On 1 January 1, 2008, Uruguay became the first Latin American country to have a national civil unions law.[24] The bill was passed by both chambers of Congress on December 19, 2007[25] and signed into law by president Tabaré Vázquez on December 27.[26] The bill granted most of the benefits that married couples were afforded, including social security entitlements, inheritance rights and joint ownership of goods and property.[27] On September 2009 a bill which sought to extend adoption rights for same-sex couples was given final approval in Congress. Thus, Uruguay became the first country in South America where same-sex couples could jointly adopt.[28]

In April 2011, Sebastián Sabini, a legislator from one of the parties of the ruling Broad Front, presented a bill to legalize same-sex marriage,[29] which was one of the Broad Front's 2009 election promises.[30] On December 12, the Chamber of Deputies approved the bill by 81 out of the 87 MPs present and sent it to the Senate.[31] The Senate approved the bill with some minor amendments on 2 April 2013, in a 23-8 vote.[32][33] On 10 April 2013, the Chamber of Deputies gave final approval to the amended version of the bill in a 71-21 vote. On May 3, it was signed by President José Mujica. It took effect on August 5, 2013.[34][35]

Future legislation[edit]


On 7 January 2014, the Senate voted 28–6 in favor of a civil union bill called Acuerdo de Vida en Pareja, pushed by then-President Piñera.[36] The bill was however not voted on by the Chamber of Deputies before the end of the parliamentary session in March 2014, despite it being a priority issue for Piñera. When Bachelet took office in March 2014, she made passing Piñera's civil union bill a priority issue as well.[37] Legalising same-sex marriage remains a longer-term goal of Bachelet's administration, which she promised to push during her election campaign.[38] On 5 August 2014, a Senate committee approved the civil unions bill.[39] On 7 October 2014, the bill moved out of the Senate and was scheduled for a final vote in the Chamber Of Deputies.[40] On 20 January 2015, the Chamber approved the bill on a vote of 86 to 23 with 2 abstentions. On 27 January, the Senate rejected all the Chamber's amendments, so the bill was headed to the joint committee of both houses.[41] The committee reached the agreement in regard to the text of the bill and changed its name to Civil union agreement (Acuerdo de Unión Civil) the same day. The bill was passed in both houses on 28 January 2015.[42][43] The law recognises same-sex marriages performed abroad as civil unions and views couples and their children as a family. In March 2015, the Ministry of Foreign Affairs began recognising all unions performed abroad for residency matters. Several lawmakers asked the Chilean Constitutional Court to verify the bill's constitutionality, which was upheld by the court in a ruling released on 6 April 2015.[44] The bill was signed by President Bachelet on 13 April 2015 and will take effect six months after publication in the official journal.[45][46]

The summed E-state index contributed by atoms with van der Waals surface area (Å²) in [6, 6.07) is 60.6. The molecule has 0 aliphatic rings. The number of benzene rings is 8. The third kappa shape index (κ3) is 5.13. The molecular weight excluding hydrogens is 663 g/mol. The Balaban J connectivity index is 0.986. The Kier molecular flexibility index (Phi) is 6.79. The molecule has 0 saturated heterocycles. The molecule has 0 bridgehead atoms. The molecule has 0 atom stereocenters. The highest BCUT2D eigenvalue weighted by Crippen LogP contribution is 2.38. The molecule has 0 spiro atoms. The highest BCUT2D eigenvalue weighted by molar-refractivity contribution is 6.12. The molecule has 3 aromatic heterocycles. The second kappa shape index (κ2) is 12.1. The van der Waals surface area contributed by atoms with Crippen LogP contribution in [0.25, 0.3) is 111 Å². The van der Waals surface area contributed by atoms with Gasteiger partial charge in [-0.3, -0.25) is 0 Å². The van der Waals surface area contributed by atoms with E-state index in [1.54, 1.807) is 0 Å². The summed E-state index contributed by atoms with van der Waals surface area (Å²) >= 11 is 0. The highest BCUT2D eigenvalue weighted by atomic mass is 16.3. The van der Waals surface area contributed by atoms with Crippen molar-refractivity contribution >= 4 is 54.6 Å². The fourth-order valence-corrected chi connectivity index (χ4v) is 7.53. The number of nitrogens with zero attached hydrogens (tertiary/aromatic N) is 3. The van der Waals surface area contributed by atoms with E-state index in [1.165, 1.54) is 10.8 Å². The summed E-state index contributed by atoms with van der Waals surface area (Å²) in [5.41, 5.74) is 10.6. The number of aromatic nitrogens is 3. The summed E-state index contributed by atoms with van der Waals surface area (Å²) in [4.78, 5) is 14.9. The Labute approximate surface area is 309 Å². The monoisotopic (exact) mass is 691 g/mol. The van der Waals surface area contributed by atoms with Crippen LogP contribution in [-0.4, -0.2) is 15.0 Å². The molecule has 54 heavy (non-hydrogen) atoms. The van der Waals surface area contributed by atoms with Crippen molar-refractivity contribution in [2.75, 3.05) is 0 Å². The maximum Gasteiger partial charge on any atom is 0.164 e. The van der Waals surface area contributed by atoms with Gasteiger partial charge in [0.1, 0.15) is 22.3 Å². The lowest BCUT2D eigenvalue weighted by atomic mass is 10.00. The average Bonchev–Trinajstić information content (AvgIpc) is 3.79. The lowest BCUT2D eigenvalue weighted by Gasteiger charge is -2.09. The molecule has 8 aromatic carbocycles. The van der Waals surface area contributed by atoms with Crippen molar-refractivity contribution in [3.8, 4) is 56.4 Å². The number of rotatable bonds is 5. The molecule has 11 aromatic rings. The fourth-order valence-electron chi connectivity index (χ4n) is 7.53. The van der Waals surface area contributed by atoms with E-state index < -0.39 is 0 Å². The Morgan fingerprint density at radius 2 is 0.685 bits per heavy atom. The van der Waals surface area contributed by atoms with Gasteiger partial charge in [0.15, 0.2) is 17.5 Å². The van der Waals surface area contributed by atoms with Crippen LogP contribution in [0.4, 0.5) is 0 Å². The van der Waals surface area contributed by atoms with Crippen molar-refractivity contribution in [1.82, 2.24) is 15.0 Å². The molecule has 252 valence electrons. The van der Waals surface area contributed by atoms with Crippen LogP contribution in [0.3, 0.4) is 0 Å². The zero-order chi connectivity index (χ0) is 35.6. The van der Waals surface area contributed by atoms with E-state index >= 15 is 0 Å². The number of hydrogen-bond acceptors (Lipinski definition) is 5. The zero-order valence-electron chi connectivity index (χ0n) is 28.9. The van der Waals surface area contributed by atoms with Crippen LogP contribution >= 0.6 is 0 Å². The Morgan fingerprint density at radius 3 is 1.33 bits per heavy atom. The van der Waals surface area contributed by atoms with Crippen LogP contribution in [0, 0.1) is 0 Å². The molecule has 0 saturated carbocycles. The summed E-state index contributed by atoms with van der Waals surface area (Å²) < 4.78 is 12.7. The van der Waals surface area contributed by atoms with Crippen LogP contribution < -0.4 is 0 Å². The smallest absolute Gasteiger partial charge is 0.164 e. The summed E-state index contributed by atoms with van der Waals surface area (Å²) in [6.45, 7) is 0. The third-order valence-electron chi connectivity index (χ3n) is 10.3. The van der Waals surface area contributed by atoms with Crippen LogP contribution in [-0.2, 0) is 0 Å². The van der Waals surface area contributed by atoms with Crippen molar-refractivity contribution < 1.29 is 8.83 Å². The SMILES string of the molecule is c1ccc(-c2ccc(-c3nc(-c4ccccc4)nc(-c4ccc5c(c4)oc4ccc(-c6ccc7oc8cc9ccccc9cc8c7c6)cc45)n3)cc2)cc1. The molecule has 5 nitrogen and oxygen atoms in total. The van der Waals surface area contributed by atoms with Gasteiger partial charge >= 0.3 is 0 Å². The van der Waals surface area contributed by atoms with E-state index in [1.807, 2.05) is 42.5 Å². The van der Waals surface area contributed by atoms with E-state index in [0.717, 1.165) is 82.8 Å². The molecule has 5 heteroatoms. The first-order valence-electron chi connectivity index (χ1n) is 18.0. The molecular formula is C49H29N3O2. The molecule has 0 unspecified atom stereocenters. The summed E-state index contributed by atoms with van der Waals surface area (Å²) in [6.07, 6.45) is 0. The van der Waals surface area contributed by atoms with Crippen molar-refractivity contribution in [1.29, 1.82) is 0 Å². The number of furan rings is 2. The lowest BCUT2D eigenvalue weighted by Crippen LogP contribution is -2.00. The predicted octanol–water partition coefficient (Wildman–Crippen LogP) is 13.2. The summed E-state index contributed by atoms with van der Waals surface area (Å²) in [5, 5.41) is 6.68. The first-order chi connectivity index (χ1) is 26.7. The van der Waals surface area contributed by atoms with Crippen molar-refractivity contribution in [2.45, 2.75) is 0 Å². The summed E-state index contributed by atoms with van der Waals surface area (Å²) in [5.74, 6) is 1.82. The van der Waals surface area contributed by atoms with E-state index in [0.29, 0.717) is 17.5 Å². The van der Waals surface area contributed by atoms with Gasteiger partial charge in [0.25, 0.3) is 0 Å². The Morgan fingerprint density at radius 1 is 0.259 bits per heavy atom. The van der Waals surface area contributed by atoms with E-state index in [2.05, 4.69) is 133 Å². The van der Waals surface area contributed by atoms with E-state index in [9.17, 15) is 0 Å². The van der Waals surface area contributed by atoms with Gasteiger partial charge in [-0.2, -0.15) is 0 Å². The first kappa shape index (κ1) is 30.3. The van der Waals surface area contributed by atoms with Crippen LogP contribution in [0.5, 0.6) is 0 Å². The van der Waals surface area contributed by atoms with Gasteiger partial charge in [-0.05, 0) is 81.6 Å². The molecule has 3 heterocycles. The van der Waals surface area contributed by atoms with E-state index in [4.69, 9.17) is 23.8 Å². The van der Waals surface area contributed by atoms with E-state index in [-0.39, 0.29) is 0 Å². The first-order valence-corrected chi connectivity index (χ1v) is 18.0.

On 10 December 2014, a group of senators from various parties joined LGBT rights group MOVILH in presenting a bill to allow same-sex marriage and adoption to Congress.[47] On 17 February 2015, lawyers representing the Government and the LGBT rights group MOVILH met to discuss an amicable solution to the same-sex marriage lawsuit before the Inter-American Commission Of Human Rights. The Government announced that they would drop their opposition to same-sex marriage. A formal agreement will be signed in April and the case will still continue according to MOVILH's lawyer who stated that the lawsuit will live on until Chile enacts the law.[48]


Following the 26 July 2011 ruling by the Constitutional Court, Senator Armando Benedetti introduced a bill to legalize same-sex marriage. However, the two biggest parties made a commitment to kill the bill. It was rejected in a 17-51 vote on 24 April 2013.[49] As the bill's rejection was seen as imminent even before the vote, the country's Notaries Association presented guidelines for notaries and judges to fulfill the Constitutional Court's ruling. The proposal calls the unions of same-sex couples "marital unions",[50] another proposal, presented by Superintendent Jorge Enrique Vélez, calls them "solemn contracts".[51]

Public opinion[edit]

Public support for same-sex marriage varies from country to country. Polls have found support to be higher between younger people, women, city inhabitants and people with a higher education level.[52] A series of polls conducted in 2012 by Vanderbilt University throughout Latin America found the following levels of support for same-sex marriage:[53]

Other polls[edit]

  • Argentina: A November 2009 poll conducted in the six biggest cities of Argentina found support for same-sex marriage at 63.3%, opposition was at 23.1%[54]
  • Brazil: A July 2012 nation-wide poll revealed that 50% of Brazilians were in favor of the Supreme Court decision that expanded civil unions to same-sex couples. Women, younger people and Catholics were more in favor of gay marriage then the rest of the country.[55] Another poll released in March 2013 showed that 47% of the population was in favor of same-sex marriage, while 57% of Brazilians were in favor of same-sex couples adopting children.[56]
  • Chile: A July 2011 nation-wide poll found that 52% of Chileans were in favor of granting legal rights to same-sex unions: 18% supported granting civil marriage to gay couples, while 34% preferred giving same-sex couples a "legal union".[57]
  • Colombia: A poll conducted between December 2009 and January 2010 in Colombia's capital, Bogota, showed that 63% of the city's population was in favor of legalizing same-sex marriage while 36% was against it.[58]
  • Paraguay: A poll conducted by a Christian Newspaper after the approval of same-sex marriage legislation in Argentina showed support for same-marriage at 10% and opposition at 76%.[59]
  • Peru: In August 2010, a poll revealed 21.3% of Peruvians approved same-sex marriage, 71.5% were against it. Support in younger people was higher at 31.9%[60]